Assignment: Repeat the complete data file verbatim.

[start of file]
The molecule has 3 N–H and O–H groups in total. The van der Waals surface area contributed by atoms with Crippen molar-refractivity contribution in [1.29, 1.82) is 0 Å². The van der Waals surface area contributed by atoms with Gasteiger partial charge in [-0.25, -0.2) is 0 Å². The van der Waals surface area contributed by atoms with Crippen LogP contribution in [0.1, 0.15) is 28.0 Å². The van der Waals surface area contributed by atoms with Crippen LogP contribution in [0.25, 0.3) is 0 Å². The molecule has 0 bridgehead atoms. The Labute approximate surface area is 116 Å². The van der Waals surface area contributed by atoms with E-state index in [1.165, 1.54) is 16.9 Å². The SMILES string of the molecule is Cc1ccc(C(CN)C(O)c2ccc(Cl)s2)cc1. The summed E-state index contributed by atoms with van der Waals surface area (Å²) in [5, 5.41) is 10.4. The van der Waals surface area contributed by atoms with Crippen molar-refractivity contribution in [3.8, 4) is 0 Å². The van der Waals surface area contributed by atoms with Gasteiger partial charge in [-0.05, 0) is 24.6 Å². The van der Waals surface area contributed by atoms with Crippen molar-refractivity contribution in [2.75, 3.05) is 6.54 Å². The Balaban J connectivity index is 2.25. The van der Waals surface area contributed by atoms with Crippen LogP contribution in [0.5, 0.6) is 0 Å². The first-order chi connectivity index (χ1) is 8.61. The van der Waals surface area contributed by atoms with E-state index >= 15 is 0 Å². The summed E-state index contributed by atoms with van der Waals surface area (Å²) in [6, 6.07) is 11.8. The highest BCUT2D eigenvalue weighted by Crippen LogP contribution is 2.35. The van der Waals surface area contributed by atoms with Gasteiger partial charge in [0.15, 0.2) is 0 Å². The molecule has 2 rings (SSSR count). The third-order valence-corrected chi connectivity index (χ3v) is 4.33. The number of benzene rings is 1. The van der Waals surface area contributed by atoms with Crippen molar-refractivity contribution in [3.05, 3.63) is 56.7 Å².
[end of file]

The molecule has 3 N–H and O–H groups in total. The van der Waals surface area contributed by atoms with Crippen molar-refractivity contribution in [1.29, 1.82) is 0 Å². The van der Waals surface area contributed by atoms with Gasteiger partial charge in [-0.25, -0.2) is 0 Å². The van der Waals surface area contributed by atoms with Crippen LogP contribution in [0.1, 0.15) is 28.0 Å². The van der Waals surface area contributed by atoms with Crippen LogP contribution in [0.25, 0.3) is 0 Å². The molecule has 0 bridgehead atoms. The Labute approximate surface area is 116 Å². The van der Waals surface area contributed by atoms with E-state index in [1.165, 1.54) is 16.9 Å². The SMILES string of the molecule is Cc1ccc(C(CN)C(O)c2ccc(Cl)s2)cc1. The summed E-state index contributed by atoms with van der Waals surface area (Å²) in [5, 5.41) is 10.4. The van der Waals surface area contributed by atoms with Crippen molar-refractivity contribution in [3.8, 4) is 0 Å². The van der Waals surface area contributed by atoms with Gasteiger partial charge in [-0.05, 0) is 24.6 Å². The van der Waals surface area contributed by atoms with Crippen molar-refractivity contribution in [2.75, 3.05) is 6.54 Å². The Balaban J connectivity index is 2.25. The van der Waals surface area contributed by atoms with Crippen LogP contribution in [0.5, 0.6) is 0 Å². The first-order chi connectivity index (χ1) is 8.61. The van der Waals surface area contributed by atoms with E-state index >= 15 is 0 Å². The summed E-state index contributed by atoms with van der Waals surface area (Å²) in [6, 6.07) is 11.8. The highest BCUT2D eigenvalue weighted by Crippen LogP contribution is 2.35. The van der Waals surface area contributed by atoms with Gasteiger partial charge in [0.15, 0.2) is 0 Å². The molecule has 2 rings (SSSR count). The third-order valence-corrected chi connectivity index (χ3v) is 4.33. The number of benzene rings is 1. The van der Waals surface area contributed by atoms with Crippen molar-refractivity contribution in [3.05, 3.63) is 56.7 Å².